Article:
4 Replies Latest reply on Apr 21, 2013 12:47 PM by JimLow

    Hierarchical and Complex Tables of Contents in Nook?

      Sorry for all the posts in a short time. I'm done venting.


      I know it's possible to create a complex table of contents that Nook can recognize, but I don't know where to begin. I can't just make my TOC a set of links with no context. What I want is one exactly like this guy's table of contents: http://www.barnesandnoble.com/sample/read/9781594778391


      When I try to do something like that, it autogenerates with too many errors and makes the TOC useless. I have three "levels" of items in the TOC. 


      For example:


      Part 1

          Chapter 1

                 an exercise or two

      Part 2

           exercise 1

           exercise 2

           exercise 3



      If I just link to the main ones, no one will know what's in the book. 


      Any tools for this? Maybe in Open Office or some html tricks? I don't use word or Acrobat. 


      I'm realizing that, even if Nook Press had tech support, they wouldn't have been able to take care of me anyway. I'm guessing there's something in the formatting that Amazon corrects for and Nook doesn't. 



        • 1. Re: Hierarchical and Complex Tables of Contents in Nook?

          Hello TomVonDeck,

             Since I've not used the NookPress formatter yet, and probably won't, I couldnt tell you how to make your TOC work like you want it to. However, it sounds to me like you probably need to hire a formatter. Someone who knows what they're doing and can do as you want.


          Out of curiosity, how are you labeling all your hyperlinks, all as H1? or are you using the sub headings 2,3,4 etc? It makes a difference.


          I can't be of any help with Open Office, as I don't use anything but Word. . . Sorry.




          • 2. Re: Hierarchical and Complex Tables of Contents in Nook?

            I may be telling you what you already know but I use OpenOffice too, so here's what I do...


            I click beside each place in the doc that I will be linking from the TOC to and I use the "insert" and dropdown option - "bookmark". I then name them things such as "P1" (Part One) and "P1C1" (Part One, Chapter One), to place in the bookmark-naming bar and then press "OK". I always save the bookmarks before I use the hyperlinking tool.


            When I use the "hyperlink" tool, also in the "Insert" dropdown menu (after first highlighting what I want to turn into a hyperlink), it always brings up one little window first and inside of that one, I click the little target icon (looks like a bullseye target). This then brings up another little window that allows me to click the bookmarks dropdown menu. I then click the correct bookmark and then the "apply" prompt, afterward, also clicking the "apply" prompt found in the other little window (first click "apply" in the small window & secondly in the larger window). This then makes the hyperlink and they become blue-underlined. Sometimes the blue-underlining doesn't appear until you close the doc and reopen it.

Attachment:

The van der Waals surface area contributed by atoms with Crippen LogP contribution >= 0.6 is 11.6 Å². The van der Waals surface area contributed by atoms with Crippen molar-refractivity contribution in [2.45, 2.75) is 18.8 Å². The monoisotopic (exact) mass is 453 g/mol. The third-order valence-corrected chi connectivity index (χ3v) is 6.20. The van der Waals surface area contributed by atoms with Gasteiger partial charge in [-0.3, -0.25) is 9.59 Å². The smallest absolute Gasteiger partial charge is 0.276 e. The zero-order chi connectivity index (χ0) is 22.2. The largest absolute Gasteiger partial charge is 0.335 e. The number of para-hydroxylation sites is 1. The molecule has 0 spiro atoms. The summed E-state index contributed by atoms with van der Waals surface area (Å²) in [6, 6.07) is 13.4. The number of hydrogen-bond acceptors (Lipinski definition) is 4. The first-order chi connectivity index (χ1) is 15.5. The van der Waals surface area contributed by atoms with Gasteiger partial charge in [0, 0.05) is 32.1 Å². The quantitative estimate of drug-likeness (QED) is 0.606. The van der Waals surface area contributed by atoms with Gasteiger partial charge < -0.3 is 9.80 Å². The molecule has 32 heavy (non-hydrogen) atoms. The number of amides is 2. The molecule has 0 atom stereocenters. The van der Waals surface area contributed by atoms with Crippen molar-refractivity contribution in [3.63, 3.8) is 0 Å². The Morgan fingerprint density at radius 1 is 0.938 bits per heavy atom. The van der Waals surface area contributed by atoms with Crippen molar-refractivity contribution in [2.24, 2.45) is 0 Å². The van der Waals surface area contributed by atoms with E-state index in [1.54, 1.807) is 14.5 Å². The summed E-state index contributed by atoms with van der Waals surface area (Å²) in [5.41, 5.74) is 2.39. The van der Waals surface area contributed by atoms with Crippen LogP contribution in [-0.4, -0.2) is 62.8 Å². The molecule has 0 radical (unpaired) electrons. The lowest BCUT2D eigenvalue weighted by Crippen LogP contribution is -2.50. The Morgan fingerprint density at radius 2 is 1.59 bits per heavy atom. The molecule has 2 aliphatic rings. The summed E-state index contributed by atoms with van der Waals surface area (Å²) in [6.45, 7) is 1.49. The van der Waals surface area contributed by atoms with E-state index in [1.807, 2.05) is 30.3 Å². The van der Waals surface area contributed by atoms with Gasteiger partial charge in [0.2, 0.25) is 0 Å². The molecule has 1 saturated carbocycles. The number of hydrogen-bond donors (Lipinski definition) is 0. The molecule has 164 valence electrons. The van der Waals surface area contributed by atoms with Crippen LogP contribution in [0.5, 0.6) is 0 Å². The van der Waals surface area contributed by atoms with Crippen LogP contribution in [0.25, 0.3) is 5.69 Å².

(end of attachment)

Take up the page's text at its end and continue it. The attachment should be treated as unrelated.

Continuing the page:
You then just repeat  the process for each hyperlink. I's funny how these type things are difficult to describe in writing. Must be why business writers who write product descriptions and directions make good money. :smileywink:  


            Sorry if you didn't need this but it might help someone else reading-in.

            • 3. Re: Hierarchical and Complex Tables of Contents in Nook?

              Thanks, Y'all. I thought about adding h1, h2 and h3 tags to each section, chapter and exercise to create a hierarchy, but then got caught up in other experirements. That's probably the way to do it. Indents in the TOC could be causing problems, too. I'm working on four projects, but I'll get to this eventually and report back. 

              • 4. Re: Hierarchical and Complex Tables of Contents in Nook?

                Indents are really a problem at Amazon KDP because they display the free viewing portion, from the perspective of regular Kindles, rather than Kindle Fires. They incorporated a default indentation into the publishing platform which I don't like. It indents the blurb portion of ebooks I submit from OpenOffice, in wacky ways if I don't go in and use the "Manual Break" prompt for line breaks and page breaks.


                You can look at a doc and it looks like these things are separated correctly but the mock kindle viewer in the publishing platform doesn't properly recognize breaks, unless done via the "Manual Break" tool. I find the opposite to be true with the former Pubit platform -- it sometimes ran paragraphs and lines together if they weren't separated using the "Manual Break" tool. The point being that word programs vary a lot in their ability to help you format ebooks and can be frustrating.